Plop the swarm trap onto the carriage, hoist it skyward, then insert a long steel rod into the channel to lock the carriage in place. Mom provided wood frames with wax foundation, and I sprayed a little bit of Swarm Commander into the swarm trap as well. I honestly wasn’t expecting much, figuring it would just be neat if we could capture some bees for a second hive. As it turned out, we wound up with all the bees we could handle!
By mid-May a colony had taken up residence in one of the traps, and on a cooler evening after sunset in early June I closed up the entrance and took the trap into the basement for 72 hours to let the bees ‘reset’ their home location.
Afterwards, I placed the swarm trap on top of their new hive (with a big yummy feeder full of sugar syrup next to it), opened the entrance, and a flood of bees erupted, delighted to be free once again. We let them adjust to their new location for a few days before transplanting the frames from the swarm trap into the hive. When we did so, we were absolutely amazed at how much comb the bees had built off the bottoms of the frames – they were literally dripping with nectar.
This was just the first swarm captured, and by early July we had an additional one. By late July, we had yet a third. At this point we had collectively spent over a thousand dollars on Apimaye hives (which we absolutely love and would highly recommend to any others interested in tending their own herd of flying livestock), so we decided that we had reached ‘peak bee’ for the season and took down the swarm traps to make sure we didn’t have to house any more of the little guys. At least if our hives don’t overwinter well, we know that we have a sure-fire method to get more.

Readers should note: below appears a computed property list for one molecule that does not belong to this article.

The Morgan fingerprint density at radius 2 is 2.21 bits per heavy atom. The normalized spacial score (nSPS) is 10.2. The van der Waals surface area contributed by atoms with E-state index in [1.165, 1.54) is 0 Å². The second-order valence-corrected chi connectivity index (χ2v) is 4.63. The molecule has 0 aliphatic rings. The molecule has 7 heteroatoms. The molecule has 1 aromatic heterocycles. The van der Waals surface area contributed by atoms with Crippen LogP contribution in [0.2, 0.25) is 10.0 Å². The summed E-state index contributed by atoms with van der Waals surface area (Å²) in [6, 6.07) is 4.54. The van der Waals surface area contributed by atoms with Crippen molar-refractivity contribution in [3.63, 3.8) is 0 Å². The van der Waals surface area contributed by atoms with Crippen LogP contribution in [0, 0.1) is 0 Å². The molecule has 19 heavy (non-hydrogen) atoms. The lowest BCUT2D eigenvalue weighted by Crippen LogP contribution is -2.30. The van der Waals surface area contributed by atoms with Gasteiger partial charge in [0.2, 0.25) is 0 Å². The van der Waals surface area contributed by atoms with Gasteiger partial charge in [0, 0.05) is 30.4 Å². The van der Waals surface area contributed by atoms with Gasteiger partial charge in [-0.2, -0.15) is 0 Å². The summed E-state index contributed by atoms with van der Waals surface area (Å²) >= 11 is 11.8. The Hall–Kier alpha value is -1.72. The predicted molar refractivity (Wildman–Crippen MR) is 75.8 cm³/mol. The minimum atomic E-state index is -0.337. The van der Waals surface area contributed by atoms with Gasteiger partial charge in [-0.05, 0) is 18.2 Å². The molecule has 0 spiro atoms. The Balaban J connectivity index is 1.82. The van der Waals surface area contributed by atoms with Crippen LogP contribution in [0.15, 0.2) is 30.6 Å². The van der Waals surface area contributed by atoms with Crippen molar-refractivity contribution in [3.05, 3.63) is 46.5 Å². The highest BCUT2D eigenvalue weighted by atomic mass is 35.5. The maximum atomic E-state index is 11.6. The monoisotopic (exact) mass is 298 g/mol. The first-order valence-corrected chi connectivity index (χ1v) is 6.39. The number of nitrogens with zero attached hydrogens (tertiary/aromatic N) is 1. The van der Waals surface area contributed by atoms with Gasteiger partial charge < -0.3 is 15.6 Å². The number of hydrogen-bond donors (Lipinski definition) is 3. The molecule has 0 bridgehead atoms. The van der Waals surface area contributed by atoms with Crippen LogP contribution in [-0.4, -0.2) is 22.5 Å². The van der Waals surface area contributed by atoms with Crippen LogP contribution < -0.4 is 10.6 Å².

This is our current bee yard, graciously hosted on my uncle’s land underneath a line of pine trees for protection, adjacent to a creek for a water source, and a wide variety of nearby farmland and wildflower areas to harvest from. These bees are utterly spoiled. Mom felt that the queens should have a name, and being Italian honeybees, we did indeed select appropriate names for them (which admittedly does make things easier when describing which hive you’re speaking of).
I’m not entirely certain of how it transpired, but the ‘killer bees’ motif of the Wu-Tang Clan entered the group chat at one point, and this lineup of the ‘Wu-Tang Hive’ (which you are advised not to mess with) was the result:
- Method Mite
- Ol’ Dirty Beestard
- Pollenface Killah
- Insectah Deck
- Mastah Stinga
Anyhow, as we slip into late October, it’s now time to start prepping for winter. I think I’ll take the medium super off of Francesca’s hive (as they haven’t been paying it much attention), and we’ll have to see how Bianca and Giulia’s hives are faring and if they seem strong enough to overwinter. With luck, we’ll have some strong, healthy bees come next spring and we can actually attempt to harvest some honey and wax next year!